T-Mobile Music Freedom adds several new services, still no Google Play Music

by: Andrew GrushAugust 27, 2014


Back in June we first reported on T-Mobile’s new Music Freedom program, a perk for T-Mobile customers that makes music streaming from select apps exempt from using data. Originally this included support for iHeartRadio, iTunes Radio, Slacker, Spotify and Samsung Milk.

Since then, T-Mobile has received some negative attention around its Music Freedom initiative, due to potential net neutrality concerns. For its part, T-Mobile says they do not receive any financial incentive from any of these apps and services and is doing this solely for customer benefit. T-Mobile also has made it clear that they will continue to add other music services to the list as time progresses, and today that includes the addition of Songza, Rdio, Grooveshark, AccuRadio, Black Planet and Radio Paradise.

For T-Mobile customers that aren’t concerned about net neutrality implications, the addition of many new music services is certainly great news. The only problem for hardcore Android fans? Despite tons of customer requests, Google Play Music still isn’t exempt from using data. T-Mobile claims they are working to add Play Music to its list of supported services later this year, though we have to wonder what’s taking so long.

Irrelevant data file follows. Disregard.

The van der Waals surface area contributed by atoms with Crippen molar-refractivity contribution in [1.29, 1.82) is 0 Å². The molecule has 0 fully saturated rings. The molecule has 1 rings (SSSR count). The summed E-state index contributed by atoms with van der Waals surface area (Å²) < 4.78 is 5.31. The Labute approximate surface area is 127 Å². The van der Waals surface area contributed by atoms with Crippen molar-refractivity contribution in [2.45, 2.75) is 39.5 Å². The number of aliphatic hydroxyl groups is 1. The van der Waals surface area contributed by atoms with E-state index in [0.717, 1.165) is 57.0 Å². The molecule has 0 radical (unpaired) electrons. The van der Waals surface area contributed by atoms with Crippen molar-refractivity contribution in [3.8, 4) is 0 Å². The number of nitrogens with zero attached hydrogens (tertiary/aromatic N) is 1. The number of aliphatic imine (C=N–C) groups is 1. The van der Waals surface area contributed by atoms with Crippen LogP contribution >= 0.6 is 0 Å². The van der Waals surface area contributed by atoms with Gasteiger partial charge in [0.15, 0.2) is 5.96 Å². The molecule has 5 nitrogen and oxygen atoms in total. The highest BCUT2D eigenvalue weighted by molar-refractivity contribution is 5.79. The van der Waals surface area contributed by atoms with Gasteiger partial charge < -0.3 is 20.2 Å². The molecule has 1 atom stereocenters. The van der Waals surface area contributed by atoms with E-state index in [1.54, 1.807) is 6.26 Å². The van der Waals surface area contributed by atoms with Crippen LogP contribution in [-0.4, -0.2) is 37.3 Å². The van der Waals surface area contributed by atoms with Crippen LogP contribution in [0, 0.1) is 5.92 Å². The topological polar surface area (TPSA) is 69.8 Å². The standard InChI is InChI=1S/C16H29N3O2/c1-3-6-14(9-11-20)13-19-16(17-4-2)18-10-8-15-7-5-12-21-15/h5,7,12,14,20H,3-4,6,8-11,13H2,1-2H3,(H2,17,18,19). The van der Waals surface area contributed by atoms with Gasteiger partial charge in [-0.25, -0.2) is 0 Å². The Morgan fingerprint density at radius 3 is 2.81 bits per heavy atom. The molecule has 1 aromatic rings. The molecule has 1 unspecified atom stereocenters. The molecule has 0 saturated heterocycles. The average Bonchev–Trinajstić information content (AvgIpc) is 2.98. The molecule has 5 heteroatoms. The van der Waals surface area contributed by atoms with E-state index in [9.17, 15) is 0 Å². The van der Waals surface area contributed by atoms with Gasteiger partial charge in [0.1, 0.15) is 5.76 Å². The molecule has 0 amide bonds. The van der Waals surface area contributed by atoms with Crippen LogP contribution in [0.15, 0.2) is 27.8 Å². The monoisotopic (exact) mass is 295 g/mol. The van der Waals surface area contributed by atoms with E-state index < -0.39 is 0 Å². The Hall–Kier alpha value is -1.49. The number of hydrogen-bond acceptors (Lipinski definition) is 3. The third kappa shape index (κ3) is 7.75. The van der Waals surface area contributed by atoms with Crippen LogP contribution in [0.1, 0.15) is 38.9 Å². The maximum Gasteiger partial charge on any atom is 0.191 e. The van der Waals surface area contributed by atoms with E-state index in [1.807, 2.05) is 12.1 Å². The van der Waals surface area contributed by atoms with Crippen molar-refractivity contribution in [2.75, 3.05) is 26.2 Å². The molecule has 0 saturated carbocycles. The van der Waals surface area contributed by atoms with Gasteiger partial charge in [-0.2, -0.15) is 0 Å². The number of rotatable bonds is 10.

What do you think of T-Mobile’s Music Freedom program? A good idea, or one that walks a fine line when it comes to net neutrality?

  • ThunderCrackR

    So they add Songza (a Google service) and still do not add Play Music All Access? What is wrong here?

  • Eric

    Im hoping Tmobile adds the sirus app to its music freedom program.

  • monkey god

    I bet theyre not going to add All Access until everyones 90 day trial for Chromecast users runs out.

  • Oli72

    bring it on. im excited.

  • Jared

    Sounds like a development issue. They need a way to know what kind of content is streaming, seeing as they don’t include video or other kinds of media, which are things that the Play store provides. Every app they’ve added so far is strictly audio. The Play store is a bit more complicated than that.